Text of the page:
Just because Amazon is offering 5% off with this app doesn't mean you would get the best price on Amazon. If I price check at a major retailer (Kohls, JCPenney, etc), I would also be able to use the current coupon being offered at that store (save 15 or 20%). The scanned price wouldn't reflect the coupon, so the Amazon price would still be more.

Since Amazon never gives percent off coupon codes and they don't participate with cash-back shopper rebate sites, this is their way of competing. For the savvy shopper, sometimes Amazon has the lower price and sometimes a brick and mortar store has the lowest price. As the consumer, it is up to me to decide where the best place is for me to purchase an individual item. I check out every angle before I make any purchase - this is just one more promotional tool. It is NOT the end of fair competition.

Every retailer has their own strengths, and I end up shopping at them all to get the best deal on the individual item I am looking for. This deal would NOT cause me to make all of my purchases at Amazon this weekend. In fact, I purchased a Kindle on Black Friday at Staples because of a special promotion, and I plan to purchase another one at Target this weekend (they have a coupon for a $10 gift card with a $50 purchase). Kindles don't go on sale, but the savvy shopper can find some type of a deal if they look hard enough. Kindle is an Amazon product, but this 5% off still doesn't make Amazon the best place to purchase it!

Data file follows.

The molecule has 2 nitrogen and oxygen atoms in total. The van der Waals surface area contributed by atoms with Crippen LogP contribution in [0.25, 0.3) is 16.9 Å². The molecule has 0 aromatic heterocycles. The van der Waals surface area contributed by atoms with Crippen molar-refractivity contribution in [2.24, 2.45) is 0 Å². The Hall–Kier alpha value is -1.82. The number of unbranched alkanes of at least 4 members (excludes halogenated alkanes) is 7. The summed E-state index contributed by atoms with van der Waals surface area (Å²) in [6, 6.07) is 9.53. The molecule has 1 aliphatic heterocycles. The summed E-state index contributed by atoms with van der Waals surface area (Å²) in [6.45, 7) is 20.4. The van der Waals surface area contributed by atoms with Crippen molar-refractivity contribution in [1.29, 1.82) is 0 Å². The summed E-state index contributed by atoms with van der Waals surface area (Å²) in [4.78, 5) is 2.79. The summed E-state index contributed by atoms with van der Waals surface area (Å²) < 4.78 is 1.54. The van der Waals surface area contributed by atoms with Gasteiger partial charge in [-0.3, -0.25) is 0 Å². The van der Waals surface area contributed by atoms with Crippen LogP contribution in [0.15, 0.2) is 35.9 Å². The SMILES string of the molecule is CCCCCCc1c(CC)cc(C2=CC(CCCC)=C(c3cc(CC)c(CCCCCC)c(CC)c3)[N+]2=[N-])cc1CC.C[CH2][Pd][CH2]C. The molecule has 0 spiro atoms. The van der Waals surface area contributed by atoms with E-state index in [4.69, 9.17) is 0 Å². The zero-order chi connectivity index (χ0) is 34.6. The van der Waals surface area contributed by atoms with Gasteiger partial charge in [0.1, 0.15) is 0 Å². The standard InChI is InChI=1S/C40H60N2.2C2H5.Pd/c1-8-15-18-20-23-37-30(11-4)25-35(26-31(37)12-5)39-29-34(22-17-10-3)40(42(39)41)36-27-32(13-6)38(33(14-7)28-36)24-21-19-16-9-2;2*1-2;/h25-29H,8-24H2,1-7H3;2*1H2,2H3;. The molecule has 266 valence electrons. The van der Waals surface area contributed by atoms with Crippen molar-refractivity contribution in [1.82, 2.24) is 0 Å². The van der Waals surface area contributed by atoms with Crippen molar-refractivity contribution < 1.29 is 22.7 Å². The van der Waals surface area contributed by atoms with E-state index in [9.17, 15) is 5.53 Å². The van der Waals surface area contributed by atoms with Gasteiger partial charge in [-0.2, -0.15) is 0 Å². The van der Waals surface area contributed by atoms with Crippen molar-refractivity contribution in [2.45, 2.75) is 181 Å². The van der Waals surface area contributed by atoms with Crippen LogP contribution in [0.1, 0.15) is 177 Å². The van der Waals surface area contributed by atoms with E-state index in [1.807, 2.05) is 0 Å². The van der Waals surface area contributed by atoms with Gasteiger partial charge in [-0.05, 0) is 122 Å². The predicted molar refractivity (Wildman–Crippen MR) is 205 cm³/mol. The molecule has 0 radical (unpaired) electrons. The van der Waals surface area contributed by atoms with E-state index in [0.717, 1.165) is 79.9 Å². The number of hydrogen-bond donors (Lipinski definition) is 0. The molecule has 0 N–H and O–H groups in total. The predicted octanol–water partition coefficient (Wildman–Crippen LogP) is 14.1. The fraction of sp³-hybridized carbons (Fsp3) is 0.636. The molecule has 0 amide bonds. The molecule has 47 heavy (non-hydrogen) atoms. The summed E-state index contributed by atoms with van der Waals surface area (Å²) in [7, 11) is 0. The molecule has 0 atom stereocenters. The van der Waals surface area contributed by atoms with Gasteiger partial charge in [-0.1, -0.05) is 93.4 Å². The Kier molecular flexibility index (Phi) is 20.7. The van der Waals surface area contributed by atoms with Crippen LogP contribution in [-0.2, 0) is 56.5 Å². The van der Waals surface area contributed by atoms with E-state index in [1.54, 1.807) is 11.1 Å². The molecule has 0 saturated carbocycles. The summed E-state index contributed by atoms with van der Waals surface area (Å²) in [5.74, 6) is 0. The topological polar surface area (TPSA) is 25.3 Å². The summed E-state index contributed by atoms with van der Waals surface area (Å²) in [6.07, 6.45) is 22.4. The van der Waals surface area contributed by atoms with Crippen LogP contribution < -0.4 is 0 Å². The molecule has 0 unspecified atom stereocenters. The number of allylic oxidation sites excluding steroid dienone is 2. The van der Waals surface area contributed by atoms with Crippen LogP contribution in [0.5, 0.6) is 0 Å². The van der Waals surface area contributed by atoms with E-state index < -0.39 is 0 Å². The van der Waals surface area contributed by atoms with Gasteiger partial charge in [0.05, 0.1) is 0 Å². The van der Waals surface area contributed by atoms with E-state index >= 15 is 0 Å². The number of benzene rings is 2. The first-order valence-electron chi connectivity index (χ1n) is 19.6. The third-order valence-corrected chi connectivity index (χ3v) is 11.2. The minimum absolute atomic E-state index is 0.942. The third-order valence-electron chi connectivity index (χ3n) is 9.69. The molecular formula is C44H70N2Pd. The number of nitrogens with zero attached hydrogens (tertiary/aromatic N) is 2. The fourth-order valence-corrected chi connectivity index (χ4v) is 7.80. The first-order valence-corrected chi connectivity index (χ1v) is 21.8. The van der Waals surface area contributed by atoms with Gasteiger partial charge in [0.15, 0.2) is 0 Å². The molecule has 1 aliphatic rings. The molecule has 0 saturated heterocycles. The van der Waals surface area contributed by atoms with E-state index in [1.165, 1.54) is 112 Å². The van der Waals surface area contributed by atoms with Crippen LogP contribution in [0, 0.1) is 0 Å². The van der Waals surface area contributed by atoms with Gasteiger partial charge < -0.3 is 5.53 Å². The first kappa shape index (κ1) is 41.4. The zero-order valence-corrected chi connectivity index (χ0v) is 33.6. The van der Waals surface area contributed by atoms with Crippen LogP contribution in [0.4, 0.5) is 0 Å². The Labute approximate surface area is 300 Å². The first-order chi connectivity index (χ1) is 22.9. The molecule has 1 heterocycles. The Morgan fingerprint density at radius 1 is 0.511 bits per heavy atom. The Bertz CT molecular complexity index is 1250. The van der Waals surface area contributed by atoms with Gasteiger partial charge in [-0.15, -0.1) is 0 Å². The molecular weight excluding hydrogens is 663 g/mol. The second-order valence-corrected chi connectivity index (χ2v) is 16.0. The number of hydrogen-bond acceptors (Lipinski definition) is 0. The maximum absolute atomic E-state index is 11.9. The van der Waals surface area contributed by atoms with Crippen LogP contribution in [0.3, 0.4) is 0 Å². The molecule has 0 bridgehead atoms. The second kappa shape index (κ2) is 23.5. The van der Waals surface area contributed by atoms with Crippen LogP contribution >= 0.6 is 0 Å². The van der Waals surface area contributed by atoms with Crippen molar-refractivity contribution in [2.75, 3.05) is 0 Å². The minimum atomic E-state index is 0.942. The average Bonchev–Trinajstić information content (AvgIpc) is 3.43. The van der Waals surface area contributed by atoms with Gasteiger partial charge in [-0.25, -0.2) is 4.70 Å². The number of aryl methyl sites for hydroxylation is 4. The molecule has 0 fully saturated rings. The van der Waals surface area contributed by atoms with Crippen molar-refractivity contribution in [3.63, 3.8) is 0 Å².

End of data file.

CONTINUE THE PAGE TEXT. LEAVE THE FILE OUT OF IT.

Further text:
Guest's picture

I did this same thing the "old fashioned" way. I went on before I left the house, and went to check the big box store to see if the price was better online or off. I didn't know about the price comparison app, but I'm not surprised that there is one (or rather, several).

I wouldn't have any qualms using a price comparison app in a big chain store, but I would have a problem doing the same thing in a local shop. I don't know if that's "right" or "wrong," but I know that it's true for me.

Guest's picture

Despite angry interviews on the radio from mom and pop owners, there is actually nothing either unfair or immoral about comparison shopping. Small local stores can cry that it is unfair that big business can undercut them but they are free to provide added value in some way that works for them, otherwise going out of business is just the free market at work.